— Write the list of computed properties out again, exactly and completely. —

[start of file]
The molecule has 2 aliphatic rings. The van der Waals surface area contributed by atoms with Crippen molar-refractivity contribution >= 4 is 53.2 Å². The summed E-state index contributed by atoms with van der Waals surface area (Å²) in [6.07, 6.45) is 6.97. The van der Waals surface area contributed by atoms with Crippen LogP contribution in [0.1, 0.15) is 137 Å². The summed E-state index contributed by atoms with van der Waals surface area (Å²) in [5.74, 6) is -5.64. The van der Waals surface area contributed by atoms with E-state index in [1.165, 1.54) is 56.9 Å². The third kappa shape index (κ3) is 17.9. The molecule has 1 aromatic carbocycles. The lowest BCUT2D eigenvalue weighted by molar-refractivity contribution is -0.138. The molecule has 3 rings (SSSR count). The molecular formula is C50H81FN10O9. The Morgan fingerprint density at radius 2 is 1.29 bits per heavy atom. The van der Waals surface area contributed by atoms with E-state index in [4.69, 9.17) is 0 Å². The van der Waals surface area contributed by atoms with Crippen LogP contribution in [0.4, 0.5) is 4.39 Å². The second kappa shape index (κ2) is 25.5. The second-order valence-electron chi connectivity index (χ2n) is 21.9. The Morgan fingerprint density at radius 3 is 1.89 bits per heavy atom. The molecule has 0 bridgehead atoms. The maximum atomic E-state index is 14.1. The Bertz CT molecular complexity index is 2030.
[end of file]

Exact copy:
The molecule has 2 aliphatic rings. The van der Waals surface area contributed by atoms with Crippen molar-refractivity contribution >= 4 is 53.2 Å². The summed E-state index contributed by atoms with van der Waals surface area (Å²) in [6.07, 6.45) is 6.97. The van der Waals surface area contributed by atoms with Crippen LogP contribution in [0.1, 0.15) is 137 Å². The summed E-state index contributed by atoms with van der Waals surface area (Å²) in [5.74, 6) is -5.64. The van der Waals surface area contributed by atoms with E-state index in [1.165, 1.54) is 56.9 Å². The third kappa shape index (κ3) is 17.9. The molecule has 1 aromatic carbocycles. The lowest BCUT2D eigenvalue weighted by molar-refractivity contribution is -0.138. The molecule has 3 rings (SSSR count). The molecular formula is C50H81FN10O9. The Morgan fingerprint density at radius 2 is 1.29 bits per heavy atom. The van der Waals surface area contributed by atoms with E-state index in [4.69, 9.17) is 0 Å². The van der Waals surface area contributed by atoms with Crippen LogP contribution in [0.4, 0.5) is 4.39 Å². The second kappa shape index (κ2) is 25.5. The second-order valence-electron chi connectivity index (χ2n) is 21.9. The Morgan fingerprint density at radius 3 is 1.89 bits per heavy atom. The molecule has 0 bridgehead atoms. The maximum atomic E-state index is 14.1. The Bertz CT molecular complexity index is 2030.